Switzerland vs England: Faith, hope and charity prepare Vladimir Petkovic for his Switzerland debut

New head coach will take charge of his first game against England

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There is more to life than football, and more to football than winning trophies, as new Switzerland coach Vladimir Petkovic can testify.

But then the 51-year-old naturalised Swiss, originally from Bosnia, has followed an unlikely career path – never more so than during the five years from 2003-08 when he worked for a homeless charity called Caritas in Locarno.

He spent his days working with unemployed young men and helping out in a charity shop, and did his management in the Swiss lower leagues in the evenings instead.

Now he begins the daunting task of following Ottmar Hitzfeld on Monday night. Hitzfeld retired after the World Cup, in which he took Switzerland to within minutes of a penalty shootout for a place in the quarter-finals.

Before getting the job in 2008, though, Hitzfeld had won seven Bundesliga titles, two Swiss titles, 10 cups and, of course, the European Cup with first Borussia Dortmund (in 1997) and then Bayern Munich (2001).

Petkovic comes into the role with last year’s Coppa Italia to his name – a fine achievement in itself with Lazio, but there’s not much more that he can put on the mantelpiece. It is his other traits that stand out, the characteristics, in fact, that won him the Lazio job in 2012.

It was certainly a surprise when Lazio’s owner Claudio Lotito appointed Petkovic two summers ago. The job that had, within recent memory, been held by Dino Zoff, Sven Goran Eriksson and Roberto Mancini went to an itinerant manager most of whose jobs had ended in failure – he was sacked by Young Boys of Berne and then Samsunspor in Turkey. Yet he was the man tasked with reviving one of Rome’s big teams, and Lotito had realised that here was a coach out of the ordinary.

“We chose Petkovic because of other qualities,” Lotito explained at the time, talking up the “morality, character and determination” of the man he selected to replace the popular and successful Edy Reja. “I believe footballers should be judged not only as footballers but also as people who need to be nourished spiritually. I chose Petkovic for this reason. I think it would be ungenerous to only judge a manager on results, which don’t only depend on him but a long list of other things.”

Experienced coach Ottmar Hitzfeld performed very well as Switzerland head coach

It was an unusually far-sighted and thoughtful assessment from a football chairman, built on Petkovic’s charity work and linguistic skills – he speaks Bosnian, Croatian, Serbian, Italian, French and German. In the Swiss lower leagues, with Lugano and Bellinzona, Petkovic improved his teams with his own mix of motivational skills and tactical ambition – he models his management on Arsène Wenger and Fabio Capello. He nearly took Bellinzona into the Swiss Super League in 2007 but lost a play-off, before finally getting them up the following season, as well as losing the Swiss Cup final 4-1 to Basel.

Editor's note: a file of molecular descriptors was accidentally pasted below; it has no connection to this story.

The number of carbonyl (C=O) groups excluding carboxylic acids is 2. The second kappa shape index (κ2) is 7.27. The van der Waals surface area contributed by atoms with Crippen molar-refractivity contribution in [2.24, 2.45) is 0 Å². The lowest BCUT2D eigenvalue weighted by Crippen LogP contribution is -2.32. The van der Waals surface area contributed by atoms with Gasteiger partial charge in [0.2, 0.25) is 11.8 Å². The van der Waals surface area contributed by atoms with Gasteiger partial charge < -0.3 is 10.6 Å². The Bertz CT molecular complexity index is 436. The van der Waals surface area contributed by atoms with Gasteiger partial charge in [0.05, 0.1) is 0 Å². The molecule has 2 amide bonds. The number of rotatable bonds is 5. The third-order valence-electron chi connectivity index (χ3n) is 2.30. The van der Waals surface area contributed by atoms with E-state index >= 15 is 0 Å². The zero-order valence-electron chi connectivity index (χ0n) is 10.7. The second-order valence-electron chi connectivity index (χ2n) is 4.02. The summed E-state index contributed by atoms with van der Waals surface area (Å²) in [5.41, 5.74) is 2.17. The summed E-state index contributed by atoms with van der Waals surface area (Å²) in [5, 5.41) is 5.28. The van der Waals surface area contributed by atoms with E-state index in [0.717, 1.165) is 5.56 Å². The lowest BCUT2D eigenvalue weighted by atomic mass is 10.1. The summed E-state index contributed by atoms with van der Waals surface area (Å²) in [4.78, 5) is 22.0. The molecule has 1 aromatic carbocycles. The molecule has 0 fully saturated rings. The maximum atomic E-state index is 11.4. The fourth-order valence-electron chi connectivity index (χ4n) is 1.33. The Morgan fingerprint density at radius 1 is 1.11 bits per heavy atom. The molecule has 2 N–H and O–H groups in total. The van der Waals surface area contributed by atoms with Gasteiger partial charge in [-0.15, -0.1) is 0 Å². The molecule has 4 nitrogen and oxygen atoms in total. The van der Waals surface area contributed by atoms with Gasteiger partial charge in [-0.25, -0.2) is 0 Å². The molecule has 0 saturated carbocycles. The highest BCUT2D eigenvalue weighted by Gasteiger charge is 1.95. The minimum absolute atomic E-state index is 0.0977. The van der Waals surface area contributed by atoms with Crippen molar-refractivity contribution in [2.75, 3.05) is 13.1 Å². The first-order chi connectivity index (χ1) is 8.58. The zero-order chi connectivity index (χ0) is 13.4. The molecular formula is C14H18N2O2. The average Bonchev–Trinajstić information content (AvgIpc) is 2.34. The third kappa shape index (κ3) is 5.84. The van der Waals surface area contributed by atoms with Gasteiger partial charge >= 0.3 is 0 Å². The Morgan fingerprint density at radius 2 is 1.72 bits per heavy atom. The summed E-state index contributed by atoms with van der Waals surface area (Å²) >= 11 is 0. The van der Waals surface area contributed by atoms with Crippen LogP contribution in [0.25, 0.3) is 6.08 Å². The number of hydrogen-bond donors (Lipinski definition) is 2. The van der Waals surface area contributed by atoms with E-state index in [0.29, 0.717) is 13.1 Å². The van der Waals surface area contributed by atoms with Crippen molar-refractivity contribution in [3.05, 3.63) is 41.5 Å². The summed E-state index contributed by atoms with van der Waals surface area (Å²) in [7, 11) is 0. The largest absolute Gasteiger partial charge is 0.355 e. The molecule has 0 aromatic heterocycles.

It was still impressive enough work to earn Petkovic the managerial job at Young Boys of Berne, where he nearly won the 2010 Swiss Super League, only for them to be beaten to it by Basel by three points. That finish earned Young Boys a place in the Champions League play-off round, where they famously raced into a  3-0 lead over Tottenham in the first leg, their imaginative  3-4-3 system causing Harry Redknapp’s side problems, before they went out 6-3 on aggregate.

Petkovic did not last much longer at Berne, though, and was tempted across to Turkey in 2011 to manage Samsunspor, a small Anatolian team who had just been promoted into the top flight. It was a difficult year and with the team almost permanently in the relegation zone he was dismissed in January 2012 after just 21 league games.

A brief interim spell at Sion followed but this was the underwhelming background which led to his surprise appointment by Lazio that summer. Lotito’s hunch, though, was vindicated. Lazio started the 2012-13 season brilliantly, building around Hernanes in midfield and Miroslav Klose up front.

Petkovic did well at Lazio but was sacked at Christmas after discussing becoming Switzerland manager

They stayed in the Champions League positions for the first half of the season, and while they eventually fell away he recorded one of the great triumphs in Lazio’s recent history, beating city rivals Roma in the Coppa Italia final at the two clubs’ mutual home, Stadio Olimpico.

Petkovic was a hero at Lazio but that dissipated the next season when he talked to the Swiss football federation about replacing Hitzfeld after the 2014 World Cup. Once their deal went public last Christmas, Lotito dismissed him and brought back his predecessor Reja. Petkovic had done little wrong – especially after delivering an unlikely trophy – but in football good faith does not last forever.